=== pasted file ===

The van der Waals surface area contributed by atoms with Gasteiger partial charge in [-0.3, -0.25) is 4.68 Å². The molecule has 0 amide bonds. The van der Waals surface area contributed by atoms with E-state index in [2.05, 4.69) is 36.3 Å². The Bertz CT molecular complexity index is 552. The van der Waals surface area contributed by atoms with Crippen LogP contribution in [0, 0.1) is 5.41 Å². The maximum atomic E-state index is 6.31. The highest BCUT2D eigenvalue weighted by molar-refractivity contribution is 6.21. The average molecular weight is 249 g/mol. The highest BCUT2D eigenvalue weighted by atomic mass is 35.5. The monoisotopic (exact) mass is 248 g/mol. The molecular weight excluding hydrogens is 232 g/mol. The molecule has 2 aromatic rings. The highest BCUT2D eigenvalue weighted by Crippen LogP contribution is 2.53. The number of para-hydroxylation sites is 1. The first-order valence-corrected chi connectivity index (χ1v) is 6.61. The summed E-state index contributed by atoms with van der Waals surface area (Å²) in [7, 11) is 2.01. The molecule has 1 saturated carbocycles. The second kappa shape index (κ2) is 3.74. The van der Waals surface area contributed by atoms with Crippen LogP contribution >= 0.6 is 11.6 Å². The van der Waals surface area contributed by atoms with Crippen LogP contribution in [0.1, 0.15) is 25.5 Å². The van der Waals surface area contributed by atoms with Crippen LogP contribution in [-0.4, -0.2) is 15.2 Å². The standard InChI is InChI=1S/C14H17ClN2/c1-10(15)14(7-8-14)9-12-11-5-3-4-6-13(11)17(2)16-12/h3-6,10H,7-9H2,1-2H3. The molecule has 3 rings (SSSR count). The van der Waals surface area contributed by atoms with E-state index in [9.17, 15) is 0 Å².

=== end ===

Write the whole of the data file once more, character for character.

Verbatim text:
The van der Waals surface area contributed by atoms with Gasteiger partial charge in [-0.3, -0.25) is 4.68 Å². The molecule has 0 amide bonds. The van der Waals surface area contributed by atoms with E-state index in [2.05, 4.69) is 36.3 Å². The Bertz CT molecular complexity index is 552. The van der Waals surface area contributed by atoms with Crippen LogP contribution in [0, 0.1) is 5.41 Å². The maximum atomic E-state index is 6.31. The highest BCUT2D eigenvalue weighted by molar-refractivity contribution is 6.21. The average molecular weight is 249 g/mol. The highest BCUT2D eigenvalue weighted by atomic mass is 35.5. The monoisotopic (exact) mass is 248 g/mol. The molecular weight excluding hydrogens is 232 g/mol. The molecule has 2 aromatic rings. The highest BCUT2D eigenvalue weighted by Crippen LogP contribution is 2.53. The number of para-hydroxylation sites is 1. The first-order valence-corrected chi connectivity index (χ1v) is 6.61. The summed E-state index contributed by atoms with van der Waals surface area (Å²) in [7, 11) is 2.01. The molecule has 1 saturated carbocycles. The second kappa shape index (κ2) is 3.74. The van der Waals surface area contributed by atoms with Crippen LogP contribution >= 0.6 is 11.6 Å². The van der Waals surface area contributed by atoms with Crippen LogP contribution in [0.1, 0.15) is 25.5 Å². The van der Waals surface area contributed by atoms with Crippen LogP contribution in [-0.4, -0.2) is 15.2 Å². The standard InChI is InChI=1S/C14H17ClN2/c1-10(15)14(7-8-14)9-12-11-5-3-4-6-13(11)17(2)16-12/h3-6,10H,7-9H2,1-2H3. The molecule has 3 rings (SSSR count). The van der Waals surface area contributed by atoms with E-state index in [9.17, 15) is 0 Å².